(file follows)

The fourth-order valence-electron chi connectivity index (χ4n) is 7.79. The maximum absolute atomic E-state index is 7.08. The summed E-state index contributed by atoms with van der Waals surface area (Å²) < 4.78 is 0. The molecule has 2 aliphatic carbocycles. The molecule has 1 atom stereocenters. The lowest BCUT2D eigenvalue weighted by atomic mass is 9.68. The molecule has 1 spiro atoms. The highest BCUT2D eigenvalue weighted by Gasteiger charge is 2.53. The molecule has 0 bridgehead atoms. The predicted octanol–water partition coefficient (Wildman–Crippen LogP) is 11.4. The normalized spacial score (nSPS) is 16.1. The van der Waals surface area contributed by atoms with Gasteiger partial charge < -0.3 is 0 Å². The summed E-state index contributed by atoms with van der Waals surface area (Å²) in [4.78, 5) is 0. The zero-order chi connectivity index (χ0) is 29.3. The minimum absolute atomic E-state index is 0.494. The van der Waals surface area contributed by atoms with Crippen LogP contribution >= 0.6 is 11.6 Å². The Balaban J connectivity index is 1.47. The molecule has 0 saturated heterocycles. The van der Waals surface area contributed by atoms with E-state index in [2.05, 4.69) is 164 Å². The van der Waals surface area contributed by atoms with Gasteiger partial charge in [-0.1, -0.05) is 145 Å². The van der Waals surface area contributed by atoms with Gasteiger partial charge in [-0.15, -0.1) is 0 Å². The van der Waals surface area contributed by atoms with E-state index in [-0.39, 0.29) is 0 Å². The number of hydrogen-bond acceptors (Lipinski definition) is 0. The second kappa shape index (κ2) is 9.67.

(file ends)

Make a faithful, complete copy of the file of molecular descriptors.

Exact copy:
The fourth-order valence-electron chi connectivity index (χ4n) is 7.79. The maximum absolute atomic E-state index is 7.08. The summed E-state index contributed by atoms with van der Waals surface area (Å²) < 4.78 is 0. The molecule has 2 aliphatic carbocycles. The molecule has 1 atom stereocenters. The lowest BCUT2D eigenvalue weighted by atomic mass is 9.68. The molecule has 1 spiro atoms. The highest BCUT2D eigenvalue weighted by Gasteiger charge is 2.53. The molecule has 0 bridgehead atoms. The predicted octanol–water partition coefficient (Wildman–Crippen LogP) is 11.4. The normalized spacial score (nSPS) is 16.1. The van der Waals surface area contributed by atoms with Gasteiger partial charge < -0.3 is 0 Å². The summed E-state index contributed by atoms with van der Waals surface area (Å²) in [4.78, 5) is 0. The zero-order chi connectivity index (χ0) is 29.3. The minimum absolute atomic E-state index is 0.494. The van der Waals surface area contributed by atoms with Crippen LogP contribution >= 0.6 is 11.6 Å². The Balaban J connectivity index is 1.47. The molecule has 0 saturated heterocycles. The van der Waals surface area contributed by atoms with E-state index in [2.05, 4.69) is 164 Å². The van der Waals surface area contributed by atoms with Gasteiger partial charge in [-0.1, -0.05) is 145 Å². The van der Waals surface area contributed by atoms with Gasteiger partial charge in [-0.15, -0.1) is 0 Å². The van der Waals surface area contributed by atoms with E-state index in [-0.39, 0.29) is 0 Å². The number of hydrogen-bond acceptors (Lipinski definition) is 0. The second kappa shape index (κ2) is 9.67.